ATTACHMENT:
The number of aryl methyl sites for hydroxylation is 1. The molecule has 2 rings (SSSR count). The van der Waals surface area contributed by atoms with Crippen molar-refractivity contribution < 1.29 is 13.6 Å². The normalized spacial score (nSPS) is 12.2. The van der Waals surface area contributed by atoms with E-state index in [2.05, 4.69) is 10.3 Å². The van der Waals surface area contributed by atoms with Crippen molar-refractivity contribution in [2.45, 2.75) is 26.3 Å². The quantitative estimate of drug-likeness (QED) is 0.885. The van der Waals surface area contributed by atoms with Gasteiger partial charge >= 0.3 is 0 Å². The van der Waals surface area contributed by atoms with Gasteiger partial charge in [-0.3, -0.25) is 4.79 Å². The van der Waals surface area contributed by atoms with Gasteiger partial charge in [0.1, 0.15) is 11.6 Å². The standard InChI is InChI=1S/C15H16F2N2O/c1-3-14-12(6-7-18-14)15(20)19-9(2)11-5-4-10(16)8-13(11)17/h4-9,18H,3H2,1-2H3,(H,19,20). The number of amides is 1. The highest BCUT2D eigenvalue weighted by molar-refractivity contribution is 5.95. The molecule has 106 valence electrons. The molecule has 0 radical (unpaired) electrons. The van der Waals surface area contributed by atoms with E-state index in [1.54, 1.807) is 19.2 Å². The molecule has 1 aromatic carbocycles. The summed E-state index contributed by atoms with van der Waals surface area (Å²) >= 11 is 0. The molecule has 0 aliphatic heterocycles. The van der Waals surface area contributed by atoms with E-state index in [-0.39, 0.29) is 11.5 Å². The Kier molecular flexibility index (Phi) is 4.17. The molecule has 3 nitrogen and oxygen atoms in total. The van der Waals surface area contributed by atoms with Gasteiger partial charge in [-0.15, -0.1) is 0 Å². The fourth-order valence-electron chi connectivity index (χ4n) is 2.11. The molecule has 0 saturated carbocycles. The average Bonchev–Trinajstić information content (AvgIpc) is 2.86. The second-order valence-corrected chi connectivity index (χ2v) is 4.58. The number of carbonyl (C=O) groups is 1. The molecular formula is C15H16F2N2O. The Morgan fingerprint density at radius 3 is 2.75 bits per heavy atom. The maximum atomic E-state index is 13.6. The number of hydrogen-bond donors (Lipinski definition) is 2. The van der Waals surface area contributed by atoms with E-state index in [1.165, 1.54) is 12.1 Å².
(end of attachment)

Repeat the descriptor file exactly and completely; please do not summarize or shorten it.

The number of aryl methyl sites for hydroxylation is 1. The molecule has 2 rings (SSSR count). The van der Waals surface area contributed by atoms with Crippen molar-refractivity contribution < 1.29 is 13.6 Å². The normalized spacial score (nSPS) is 12.2. The van der Waals surface area contributed by atoms with E-state index in [2.05, 4.69) is 10.3 Å². The van der Waals surface area contributed by atoms with Crippen molar-refractivity contribution in [2.45, 2.75) is 26.3 Å². The quantitative estimate of drug-likeness (QED) is 0.885. The van der Waals surface area contributed by atoms with Gasteiger partial charge >= 0.3 is 0 Å². The van der Waals surface area contributed by atoms with Gasteiger partial charge in [-0.3, -0.25) is 4.79 Å². The van der Waals surface area contributed by atoms with Gasteiger partial charge in [0.1, 0.15) is 11.6 Å². The standard InChI is InChI=1S/C15H16F2N2O/c1-3-14-12(6-7-18-14)15(20)19-9(2)11-5-4-10(16)8-13(11)17/h4-9,18H,3H2,1-2H3,(H,19,20). The number of amides is 1. The highest BCUT2D eigenvalue weighted by molar-refractivity contribution is 5.95. The molecule has 106 valence electrons. The molecule has 0 radical (unpaired) electrons. The van der Waals surface area contributed by atoms with E-state index in [1.54, 1.807) is 19.2 Å². The molecule has 1 aromatic carbocycles. The summed E-state index contributed by atoms with van der Waals surface area (Å²) >= 11 is 0. The molecule has 0 aliphatic heterocycles. The van der Waals surface area contributed by atoms with E-state index in [-0.39, 0.29) is 11.5 Å². The Kier molecular flexibility index (Phi) is 4.17. The molecule has 3 nitrogen and oxygen atoms in total. The van der Waals surface area contributed by atoms with Gasteiger partial charge in [-0.15, -0.1) is 0 Å². The fourth-order valence-electron chi connectivity index (χ4n) is 2.11. The molecule has 0 saturated carbocycles. The average Bonchev–Trinajstić information content (AvgIpc) is 2.86. The second-order valence-corrected chi connectivity index (χ2v) is 4.58. The number of carbonyl (C=O) groups is 1. The molecular formula is C15H16F2N2O. The Morgan fingerprint density at radius 3 is 2.75 bits per heavy atom. The maximum atomic E-state index is 13.6. The number of hydrogen-bond donors (Lipinski definition) is 2. The van der Waals surface area contributed by atoms with E-state index in [1.165, 1.54) is 12.1 Å².